Faculty Exchange Program Brings Brigham Young Professor to Morgan

 

Brigham Young University professor Doug McKinlay sells a career in advertising to Morgan students

Brigham Young University professor Doug McKinlay sells a career in advertising to Morgan students.

“You will never be bored in advertising because there is always something new going on,” Doug McKinlay, an associate professor at Brigham Young University, told a classroom of Morgan students last week. “In the morning you’re selling dog food and when the afternoon comes you’ll be selling jet engines.”

McKinlay was on campus for a week-long faculty exchange program between Morgan’s School of Global Journalism and Communication and BYU’s Department of Communications. While McKinlay was at Morgan, SGJC sent Assistant Professor Pia Jordan to Brigham Young. The faculty exchange program promotes diversity at Brigham Young. BYU has 30,000 students but only 265 black students. Among the 1500 full-time faculty there is one full-time black professor.

While at Morgan, McKinlay visited classes, gave a lecture, held one-on-one meetings with students—and spoke passionately about the joys of marketing and advertising.

“It’s not like math, marketing is way funner than that,” he said. This is a field that keeps you on your toes. “Advertising is about solving problems. If you don’t like solving problems advertising is probably not for you.”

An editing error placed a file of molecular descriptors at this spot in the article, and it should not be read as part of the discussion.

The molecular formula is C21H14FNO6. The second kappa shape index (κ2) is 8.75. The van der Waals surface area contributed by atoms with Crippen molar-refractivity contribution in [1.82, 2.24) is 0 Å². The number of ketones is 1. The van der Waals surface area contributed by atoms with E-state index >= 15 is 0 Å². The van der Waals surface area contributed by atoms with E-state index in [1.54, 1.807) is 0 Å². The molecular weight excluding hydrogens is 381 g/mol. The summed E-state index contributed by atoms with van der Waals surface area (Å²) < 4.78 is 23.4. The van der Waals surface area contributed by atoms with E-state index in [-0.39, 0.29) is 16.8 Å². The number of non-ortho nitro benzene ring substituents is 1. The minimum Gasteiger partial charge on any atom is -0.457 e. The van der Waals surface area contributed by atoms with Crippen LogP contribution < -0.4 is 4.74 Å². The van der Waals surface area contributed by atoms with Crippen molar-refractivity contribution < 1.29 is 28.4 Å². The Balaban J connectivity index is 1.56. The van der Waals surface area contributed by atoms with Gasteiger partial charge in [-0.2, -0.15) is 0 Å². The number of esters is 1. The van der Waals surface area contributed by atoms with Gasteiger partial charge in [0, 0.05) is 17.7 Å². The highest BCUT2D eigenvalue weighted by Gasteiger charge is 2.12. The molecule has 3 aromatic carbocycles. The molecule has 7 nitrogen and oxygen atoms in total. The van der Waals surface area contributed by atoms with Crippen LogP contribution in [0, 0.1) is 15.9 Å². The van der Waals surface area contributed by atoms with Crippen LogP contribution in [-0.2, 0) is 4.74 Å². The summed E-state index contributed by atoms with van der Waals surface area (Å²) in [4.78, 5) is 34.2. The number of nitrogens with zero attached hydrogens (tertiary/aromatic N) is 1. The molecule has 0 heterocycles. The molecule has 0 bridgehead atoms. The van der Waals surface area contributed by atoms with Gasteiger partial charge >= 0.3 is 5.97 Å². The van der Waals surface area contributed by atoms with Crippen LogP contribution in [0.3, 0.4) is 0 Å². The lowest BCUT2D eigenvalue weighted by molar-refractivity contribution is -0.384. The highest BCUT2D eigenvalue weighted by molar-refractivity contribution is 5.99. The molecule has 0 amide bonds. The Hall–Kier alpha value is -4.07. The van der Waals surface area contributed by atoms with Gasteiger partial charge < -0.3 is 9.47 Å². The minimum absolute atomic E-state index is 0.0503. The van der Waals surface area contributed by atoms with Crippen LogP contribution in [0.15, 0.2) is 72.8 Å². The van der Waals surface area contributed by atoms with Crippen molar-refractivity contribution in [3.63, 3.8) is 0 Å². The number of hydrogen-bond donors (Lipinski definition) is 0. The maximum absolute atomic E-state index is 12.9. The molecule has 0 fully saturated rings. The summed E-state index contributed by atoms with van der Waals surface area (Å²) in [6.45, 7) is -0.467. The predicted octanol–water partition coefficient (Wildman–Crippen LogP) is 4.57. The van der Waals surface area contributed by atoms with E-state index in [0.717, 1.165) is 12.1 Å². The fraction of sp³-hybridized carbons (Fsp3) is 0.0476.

Pacing the room in his florescent yellow polo and matching tennis shoes, McKinlay offered career advice and urged students to develop a professional portfolio before they got out of school. “An ad agency will say ‘show me, don’t tell me what you can do.’ You demonstrate your skills through your portfolio.”

McKinlay has looked at plenty of portfolios in his day. Before coming to BYU 13 years ago, he spent almost three decades in the field, first working for General Electric then cofounding Connecticut-based Keiler and McKinlay Advertising. In 1980, he started his own advertising company, McKinlay and Partners, which he ran for 17 years.

Today, he runs BYU’s AdLab, a hands-on program where students partner with companies to produce ads and marketing campaigns. Described on the BYU website as a “student run, professionally mentored advertising agency,” the Adlab provides facilities but students do the work, creating ads for Doritos, Nike, Verizon, Taco Bell and Gatorade, among others.

He is proud of his BYU students but sees promise in Morgan students. “I get a vibe here that’s kinda neat,” he said. “I had breakfast with your Dean this morning and said, ‘I love your kids.’”

McKinlay told the class, “You’re engaged and you have energy and you really have a desire. You don’t need a high IQ in this business—I don’t’ have a high IQ—but you need energy, drive and desire.”

For her part, Morgan’s Professor Jordan, described the BYU students she visited in Utah as “appreciative and receptive.” Jordan, who worked in commercial television and radio for more than 30 years before coming to teach at Morgan, spent the week lecturing and teaching in five classes dealing with topics such as reporting, producing, journalism and religion, enterprise reporting and global communication.

Describing the experience as “valuable,” Jordan said, “I am used to teaching in a predominantly black institution and since BYU is a traditionally white institution, I was able to gauge my effectiveness speaking to predominantly white students.”

Photo by Jacqueline Jones

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